[0039] Referring now to FIG. 5, display 84 showing a warning display 34 is illustrated. Warning display 34 in addition to the display information shown in vehicle network display in FIG. 3, includes a warning indicator 94 and a distance indicator 96. Distance indicator 96 provides the vehicle operator with an indication of the distance from a vehicle. The warning display 34 may be indicated when the vehicle is within a predetermined distance or threat level more urgent than that of vehicle network display 32 of FIG. 3.

[0040] Referring now to FIG. 6, vehicle display 84 changes to a counter-measure display 36 to indicate to the vehicle operator that a counter-measure is being activated because the threat level is high or the distance from the vehicle is within a predetermined distance less than the distances needed for activation of displays shown in FIGS. 3 and 4.

[0041] Referring now to FIG. 7, a network 70″ may be formed between a first vehicle 98, a second vehicle 100 and a third vehicle 102. First vehicle 98 and third vehicle 102 are adjacent to each other and may communicate various information therebetween. As is illustrated the first vehicle has a field of view 104 from an object sensor. The first vehicle obstructs the view of the third vehicle relative to the second vehicle 100. Therefore, it would be desirable for the first vehicle 98 and the third vehicle 102 to share information such as the threat registry that may include information about the position and other information about the second vehicle 100.

[0042] Referring now to FIG. 9, threat registry 17 is illustrated in further detail. In the example illustrated, threat registry 17 is divided into three portions. The first portion is an imminent threat portion 110. Imminent threat portion has vehicles that pose an imminent threat based upon various operating conditions, including the position, velocity and acceleration of the target vehicle relative to the monitoring vehicle. The time to impact and the distance to the vehicle as well as the current trajectory of each vehicle are important considerations. In response to a vehicle in the imminent threat portion 110, countermeasure display 36 may be displayed as described above.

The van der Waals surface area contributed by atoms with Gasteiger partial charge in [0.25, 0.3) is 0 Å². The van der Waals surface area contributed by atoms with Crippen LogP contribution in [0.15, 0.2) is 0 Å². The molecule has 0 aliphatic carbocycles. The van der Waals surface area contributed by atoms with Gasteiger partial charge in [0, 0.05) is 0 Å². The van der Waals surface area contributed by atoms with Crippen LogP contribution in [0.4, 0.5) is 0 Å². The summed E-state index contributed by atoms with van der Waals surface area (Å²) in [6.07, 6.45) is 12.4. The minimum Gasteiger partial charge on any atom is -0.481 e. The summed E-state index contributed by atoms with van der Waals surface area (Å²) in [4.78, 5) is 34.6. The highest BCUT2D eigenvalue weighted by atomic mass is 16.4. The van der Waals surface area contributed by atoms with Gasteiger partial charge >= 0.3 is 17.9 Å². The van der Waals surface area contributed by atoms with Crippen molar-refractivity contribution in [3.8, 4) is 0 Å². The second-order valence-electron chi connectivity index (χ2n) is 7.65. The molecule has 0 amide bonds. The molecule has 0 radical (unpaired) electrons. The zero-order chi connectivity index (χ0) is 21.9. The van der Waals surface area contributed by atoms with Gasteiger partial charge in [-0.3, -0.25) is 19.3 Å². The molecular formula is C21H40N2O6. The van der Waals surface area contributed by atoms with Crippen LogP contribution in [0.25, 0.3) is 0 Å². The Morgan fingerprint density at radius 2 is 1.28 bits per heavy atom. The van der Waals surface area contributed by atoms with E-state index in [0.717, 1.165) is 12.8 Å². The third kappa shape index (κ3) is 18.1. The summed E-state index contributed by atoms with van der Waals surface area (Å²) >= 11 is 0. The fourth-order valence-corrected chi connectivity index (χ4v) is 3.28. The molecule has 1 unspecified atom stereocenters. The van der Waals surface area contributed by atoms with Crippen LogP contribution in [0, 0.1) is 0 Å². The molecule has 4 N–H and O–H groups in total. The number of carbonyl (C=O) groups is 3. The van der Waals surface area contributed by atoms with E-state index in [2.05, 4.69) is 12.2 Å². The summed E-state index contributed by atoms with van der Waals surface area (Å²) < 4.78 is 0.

[0043] The second portion of threat registry 17 is a possible threat registry. In this portion of threat registry 17, a vehicle having operating characteristics that may potentially result in a collision are stored. The vehicles within possibly threat portion 112 are carefully monitored to determine whether they should be placed within the imminent threat portion 110.

[0044] The third portion of threat registry 17 is a surrounding vehicle portion. Vehicles placed within this portion of the registry are vehicles in the surrounding area or within a predetermined distance from the monitoring vehicle. These vehicles are not likely to pose a threat.